Mannix

Joe Mannix, private investigator.

At the time, the longest running series about a P.I., eight seasons.

The show was originally developed by Desilu Productions (Lucille Ball). After the first season, Ball insisted on some changes being made to the series and character. These changes saved the show from cancellation by the network.  Richard Levinson and William Link (Columbo, Murder She Wrote) created the show, giving it style and an establishment character who was still hip and bucked the establishment. Ball later sold her company to Paramount. It was Ball’s husband, Gary Morton, that suggested to Mike Connors that the show being developed might be a good match for him.

Joe Mannix was cool but he didn’t flaunt it. He drove amazing convertible automobiles and had a mobile phone in the car. Joe wore only sport coats and hip neckties. I once asked him if Mannix ever wore a suit, which Connors said not that he ever recalled.

Mannix upstairs from his office, which was decorated stylishly and he seemed to like jazz music.

Joe spent the first season working for a hi-tech investigation company, rebelling against the corporate culture. He liked the sun, mountains and California lifestyle. Joe was not hard-boiled or world-weary, he liked helping people, he was mannered and didn’t break the law, and stood up to the syndicate. And Joe remembered his friends.

MANNIX, Mike Connors, Gail Fisher, 1967-1975
Mannix and his secretary Peggy Fair.

The opening title sequence was trendy and unique with the split screen images and the jazzy music.

People came to Joe for help, even the police did. Often the cases weren’t what they seemed, and Joe was in over his head, but he always figured it out in the 51 minutes allowed.  Mannix usually raced against some sort of deadline to prevent someone from dying.  He had to re-enact something that had happened to find the clue or the lose thread that spun the story in a new direction.

Sometimes old friends, war buddies or girlfriend came calling. Joe was loyal. On occasion, he visited his family, Joe’s Armenian father. Joe and his father were estranged but they were able get closer later in the series.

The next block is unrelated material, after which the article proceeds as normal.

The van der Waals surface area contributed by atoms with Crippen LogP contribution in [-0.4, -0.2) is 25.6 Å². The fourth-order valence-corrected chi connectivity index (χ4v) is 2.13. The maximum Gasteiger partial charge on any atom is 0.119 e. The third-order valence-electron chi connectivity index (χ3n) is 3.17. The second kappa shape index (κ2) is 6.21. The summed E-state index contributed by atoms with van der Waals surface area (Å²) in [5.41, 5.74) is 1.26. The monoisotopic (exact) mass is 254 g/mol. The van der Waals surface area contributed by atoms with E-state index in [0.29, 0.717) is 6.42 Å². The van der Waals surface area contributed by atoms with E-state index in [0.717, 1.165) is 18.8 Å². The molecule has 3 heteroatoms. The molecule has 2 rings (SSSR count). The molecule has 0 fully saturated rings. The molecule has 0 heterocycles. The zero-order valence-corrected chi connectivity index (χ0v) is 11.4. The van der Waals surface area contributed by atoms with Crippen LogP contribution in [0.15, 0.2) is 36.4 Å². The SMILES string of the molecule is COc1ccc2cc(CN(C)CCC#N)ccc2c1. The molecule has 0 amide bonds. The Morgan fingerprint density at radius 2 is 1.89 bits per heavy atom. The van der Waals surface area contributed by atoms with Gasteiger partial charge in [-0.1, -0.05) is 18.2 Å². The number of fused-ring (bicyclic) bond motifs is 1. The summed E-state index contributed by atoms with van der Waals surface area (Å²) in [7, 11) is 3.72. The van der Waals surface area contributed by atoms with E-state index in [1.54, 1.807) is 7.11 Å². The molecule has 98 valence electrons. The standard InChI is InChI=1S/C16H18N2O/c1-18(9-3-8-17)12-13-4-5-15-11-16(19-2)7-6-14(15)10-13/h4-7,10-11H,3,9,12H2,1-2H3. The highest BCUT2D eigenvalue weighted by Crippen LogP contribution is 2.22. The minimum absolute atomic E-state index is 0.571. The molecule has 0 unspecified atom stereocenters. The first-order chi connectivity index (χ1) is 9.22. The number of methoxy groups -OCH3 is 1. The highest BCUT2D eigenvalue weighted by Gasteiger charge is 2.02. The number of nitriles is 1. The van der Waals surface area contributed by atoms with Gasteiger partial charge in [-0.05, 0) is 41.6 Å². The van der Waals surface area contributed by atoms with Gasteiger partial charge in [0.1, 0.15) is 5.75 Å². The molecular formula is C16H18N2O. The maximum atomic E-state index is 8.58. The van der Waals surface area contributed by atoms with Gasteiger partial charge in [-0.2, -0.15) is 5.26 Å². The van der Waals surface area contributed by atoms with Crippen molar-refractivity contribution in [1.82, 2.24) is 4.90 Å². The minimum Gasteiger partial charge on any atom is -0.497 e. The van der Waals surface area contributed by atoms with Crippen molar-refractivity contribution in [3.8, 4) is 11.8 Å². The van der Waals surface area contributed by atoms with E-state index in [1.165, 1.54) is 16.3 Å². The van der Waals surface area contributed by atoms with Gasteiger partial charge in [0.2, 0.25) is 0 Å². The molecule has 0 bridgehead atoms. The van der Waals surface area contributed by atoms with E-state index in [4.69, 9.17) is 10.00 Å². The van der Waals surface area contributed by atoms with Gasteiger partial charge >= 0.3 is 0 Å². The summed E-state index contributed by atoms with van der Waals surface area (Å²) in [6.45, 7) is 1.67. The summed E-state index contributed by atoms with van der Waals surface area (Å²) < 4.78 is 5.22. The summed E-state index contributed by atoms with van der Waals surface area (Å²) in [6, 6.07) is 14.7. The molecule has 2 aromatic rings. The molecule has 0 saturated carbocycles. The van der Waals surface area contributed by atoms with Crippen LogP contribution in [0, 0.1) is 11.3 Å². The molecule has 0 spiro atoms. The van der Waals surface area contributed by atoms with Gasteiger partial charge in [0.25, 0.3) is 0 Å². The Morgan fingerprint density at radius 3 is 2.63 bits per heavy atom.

It was not unusual for Joe to be shot or injured, separated from help, and involved in a cat and mouse game of survival.  Someone usually didn’t like Mannix prying into situations.  Cases took Joe to the country or to small towns, where people could be suspicious or involved in the in the plot.

After Mannix left the security company, he worked alone except for his secretary Peggy Fair, Albie a source of information, and three LAPD lieutenants (Ward Wood, Robert Reed, Larry Linville) who he went to for help, and occasionally reached out to him.

 

A few of my favorite episodes:

“End Game” – Mannix enters a building to rescue a policeman in a booby-trapped building, by someone Mannix served with in Korea.

“Return to Summer Grove” – Mannix returns to his hometown where his estranged father lives and Mannix meets up with his past.

“The Sound of Darkness” – Blinded by a bullet, Mannix is on his own to escape his would-be killer.

“A Ticket to the Eclipse – Guest star Darin McGavin plays another Korean war buddy who is out to kill Mannix.  That must have been some war.

“The Mouse That Died” – Racing against time, Mannix must find who is trying to kill him, and find an antidote for the poison he’s been given.

“A Gathering of Ghosts” – A reunion of his old football team in a ghost town turns to murder.

“Edge of the Knife” – A surgeon’s son will die if the surgeon lets a man die on the operating table.

 

“We made the character vulnerable. . . . He could be suckered in by a soft story or a pretty face,” Connors told the Los Angeles Times in 1997. Joe Mannix had a big heart.

Connors was born Kreker J. Ohanian and played basketball at UCLA.  His nickname was “Touch.”

Mike Connors passed away in 2017 at age 91.


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